This Company Is Dominating the Marijuana Market

Matthew Carr
by Matthew Carr, Emerging Trends Strategist, The Oxford Club
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It’s no secret: I haven’t been a fan of marijuana investing in the U.S.

I know, I know… 29 states and the District of Columbia have laws legalizing some form of marijuana.

And seven states, as well as D.C., have passed laws legalizing recreational use.

But the industry is always threatened by the same villain, no matter the market - the U.S. government.

At the federal level, marijuana is still classified as a Schedule I drug. In the government’s eyes, that means it’s as dangerous as heroin.

Until that changes, investing in the U.S. marijuana industry is needlessly risky. You don’t need to look any further than the warning from the Toronto Stock Exchange earlier this month.

Marijuana companies with exposure to the U.S. got hammered last month when the TMX Group - the parent company of Canada’s main stock exchange - announced it believes that U.S. federal laws take precedence over state laws when it comes to marijuana.

That means any marijuana company doing business in the U.S. (and therefore in violation of federal law) could be delisted.

That’s why I’ve been focused on international marijuana markets.

These are much more exciting. And even better, there’s a lot more legal clarity.

For an investor, that’s a win-win.

At the moment, 29 countries permit some form of medical marijuana.

And in the European Union, 12 of the 28 members have medical marijuana programs.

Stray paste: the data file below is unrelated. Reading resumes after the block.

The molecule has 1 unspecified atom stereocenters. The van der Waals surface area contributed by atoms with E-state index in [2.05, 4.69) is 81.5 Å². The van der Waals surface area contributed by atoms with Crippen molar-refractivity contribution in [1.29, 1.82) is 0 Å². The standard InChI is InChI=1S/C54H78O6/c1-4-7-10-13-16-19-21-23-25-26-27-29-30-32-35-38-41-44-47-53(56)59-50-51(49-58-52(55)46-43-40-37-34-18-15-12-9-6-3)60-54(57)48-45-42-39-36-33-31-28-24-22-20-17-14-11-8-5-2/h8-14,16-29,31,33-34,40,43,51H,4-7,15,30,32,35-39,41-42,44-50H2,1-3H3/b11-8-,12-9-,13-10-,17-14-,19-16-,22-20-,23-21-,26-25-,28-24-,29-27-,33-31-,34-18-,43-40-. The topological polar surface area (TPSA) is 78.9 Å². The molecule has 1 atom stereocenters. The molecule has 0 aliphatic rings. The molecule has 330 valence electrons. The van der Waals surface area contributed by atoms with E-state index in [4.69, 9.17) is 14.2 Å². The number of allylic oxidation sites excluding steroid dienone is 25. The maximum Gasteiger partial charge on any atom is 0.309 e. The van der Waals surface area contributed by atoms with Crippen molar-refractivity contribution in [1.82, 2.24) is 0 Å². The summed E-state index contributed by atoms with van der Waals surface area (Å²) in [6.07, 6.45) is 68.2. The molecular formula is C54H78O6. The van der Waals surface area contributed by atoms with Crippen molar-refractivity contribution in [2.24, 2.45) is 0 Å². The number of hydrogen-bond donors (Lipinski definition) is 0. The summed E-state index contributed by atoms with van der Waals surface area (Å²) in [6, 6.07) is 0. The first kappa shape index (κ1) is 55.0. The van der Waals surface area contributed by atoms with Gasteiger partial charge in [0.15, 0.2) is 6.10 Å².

Over the next few years, the global marijuana market will grow to $200 billion.

But let’s be honest… There are few cannabis markets more enticing at the moment than Canada.

Next year, Canada will legalize recreational use of marijuana.

And this market has the potential to be worth nearly 20 times as much as its medical counterpart.

In fact, demand is expected to be so strong, the country is expected to run out of weed.

The Great Canadian Weed Shortage

According to CIBC World Markets, Canada’s recreational cannabis market will have an initial size of about $5 billion per year.

And it’ll eventually double in size to $10 billion per year.

But that’s just the marijuana plant itself.

The total market - including segments like paraphernalia - is expected to be north of $22.6 billion.

Because of the rapid growth of Canada’s medical marijuana market, producers are having trouble keeping up with demand.

And when the country legalizes recreational use next year, there’ll be an estimated 4 million to 6 million users added to that demand…

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In other words, there’s a Canadian weed shortage on the horizon.

The government is doing the best it can to deal with this. In May, Health Canada streamlined the process for growing applications. More importantly, it made it easier for the 45 existing producers to expand.

Unfortunately, growing the stuff takes time.

It can take six months to three years to get a new facility up and running at full speed.

So Canadian cannabis is going to be flying off the shelves next summer. I expect those shelves to be bare at the end of the first day of legalization. And then firms will be racing just to keep up with demand.